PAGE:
Today, Google-owned Motorola is officially announcing the new Moto X, an Android-powered device that, as its ads remind us, will be the first smartphone actually manufactured in the United States. Motorola is teaming with Flextronics to assemble the handsets at a former Nokia factory in Ft. Worth, Texas, which will eventually employ somewhere around 2,000 workers.
In other words, we're all finally about to see what happens when a tech company actually tries to bring production back to the U.S. of A. from low-wage Asia, much as Apple is planning to do with some of its Macs, and how much the resulting new jobs will actually pay.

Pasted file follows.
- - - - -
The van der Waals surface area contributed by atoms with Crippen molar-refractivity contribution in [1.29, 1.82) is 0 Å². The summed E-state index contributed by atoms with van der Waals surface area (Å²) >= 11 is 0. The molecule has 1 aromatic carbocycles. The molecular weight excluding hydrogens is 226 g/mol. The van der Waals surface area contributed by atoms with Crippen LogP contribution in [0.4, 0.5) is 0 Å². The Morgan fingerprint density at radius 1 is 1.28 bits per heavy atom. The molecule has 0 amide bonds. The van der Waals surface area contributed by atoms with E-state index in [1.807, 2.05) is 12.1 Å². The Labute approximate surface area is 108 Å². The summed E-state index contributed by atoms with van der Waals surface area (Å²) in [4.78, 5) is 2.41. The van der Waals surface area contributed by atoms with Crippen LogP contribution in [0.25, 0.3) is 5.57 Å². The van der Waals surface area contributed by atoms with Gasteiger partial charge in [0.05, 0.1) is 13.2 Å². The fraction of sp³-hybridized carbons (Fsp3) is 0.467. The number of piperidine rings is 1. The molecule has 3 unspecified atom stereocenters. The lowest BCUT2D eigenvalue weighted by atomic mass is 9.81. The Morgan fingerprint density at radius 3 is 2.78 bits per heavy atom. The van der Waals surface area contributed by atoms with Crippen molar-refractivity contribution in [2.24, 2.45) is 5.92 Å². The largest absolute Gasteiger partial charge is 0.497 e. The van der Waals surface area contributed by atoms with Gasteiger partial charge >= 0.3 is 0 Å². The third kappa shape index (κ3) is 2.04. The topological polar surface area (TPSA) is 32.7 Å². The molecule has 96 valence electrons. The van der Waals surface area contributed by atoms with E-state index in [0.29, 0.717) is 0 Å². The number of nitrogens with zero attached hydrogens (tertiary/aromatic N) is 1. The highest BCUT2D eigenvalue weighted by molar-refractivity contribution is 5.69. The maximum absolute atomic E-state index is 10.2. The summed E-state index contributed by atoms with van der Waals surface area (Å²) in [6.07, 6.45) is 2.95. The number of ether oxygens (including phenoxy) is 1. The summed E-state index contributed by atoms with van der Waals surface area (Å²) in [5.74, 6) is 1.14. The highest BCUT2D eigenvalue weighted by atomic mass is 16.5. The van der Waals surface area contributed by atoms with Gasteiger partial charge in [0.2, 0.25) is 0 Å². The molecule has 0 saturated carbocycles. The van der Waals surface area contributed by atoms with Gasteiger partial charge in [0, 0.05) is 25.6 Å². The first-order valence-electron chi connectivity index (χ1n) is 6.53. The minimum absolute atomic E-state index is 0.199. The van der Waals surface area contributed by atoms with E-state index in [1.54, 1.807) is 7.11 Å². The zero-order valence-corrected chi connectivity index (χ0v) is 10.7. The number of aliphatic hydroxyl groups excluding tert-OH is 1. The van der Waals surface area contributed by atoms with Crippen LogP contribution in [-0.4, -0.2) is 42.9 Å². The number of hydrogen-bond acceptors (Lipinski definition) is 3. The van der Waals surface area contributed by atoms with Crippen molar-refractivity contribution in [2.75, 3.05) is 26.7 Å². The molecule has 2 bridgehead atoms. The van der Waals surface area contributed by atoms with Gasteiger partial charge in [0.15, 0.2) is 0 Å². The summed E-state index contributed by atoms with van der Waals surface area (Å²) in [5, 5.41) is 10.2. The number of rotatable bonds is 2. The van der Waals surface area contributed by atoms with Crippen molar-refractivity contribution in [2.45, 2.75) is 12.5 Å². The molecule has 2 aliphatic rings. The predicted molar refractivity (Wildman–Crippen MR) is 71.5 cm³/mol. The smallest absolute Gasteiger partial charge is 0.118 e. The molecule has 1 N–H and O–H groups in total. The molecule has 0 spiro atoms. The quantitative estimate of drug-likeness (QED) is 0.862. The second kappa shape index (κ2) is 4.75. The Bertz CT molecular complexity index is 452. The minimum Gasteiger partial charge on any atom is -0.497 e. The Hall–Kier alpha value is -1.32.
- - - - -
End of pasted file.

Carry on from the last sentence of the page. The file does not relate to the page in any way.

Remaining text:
In some cases, it appears, the answer is not much. Flextronics seems to have kept mum about wages. But after a little bit of surfing around jobs boards, I was able to find some help wanted ads from a staffing company that don't leave a whole lot of questions about what factory they were headhunting for. (Here's a link to the one below.)
So at the lowest wrung, we're talking Walmart wages. For better-educated technicians and production leads, we're in a more middle-class pay range. There's no mention of benefits in the ads, but I'm not going to draw any hard conclusions from that.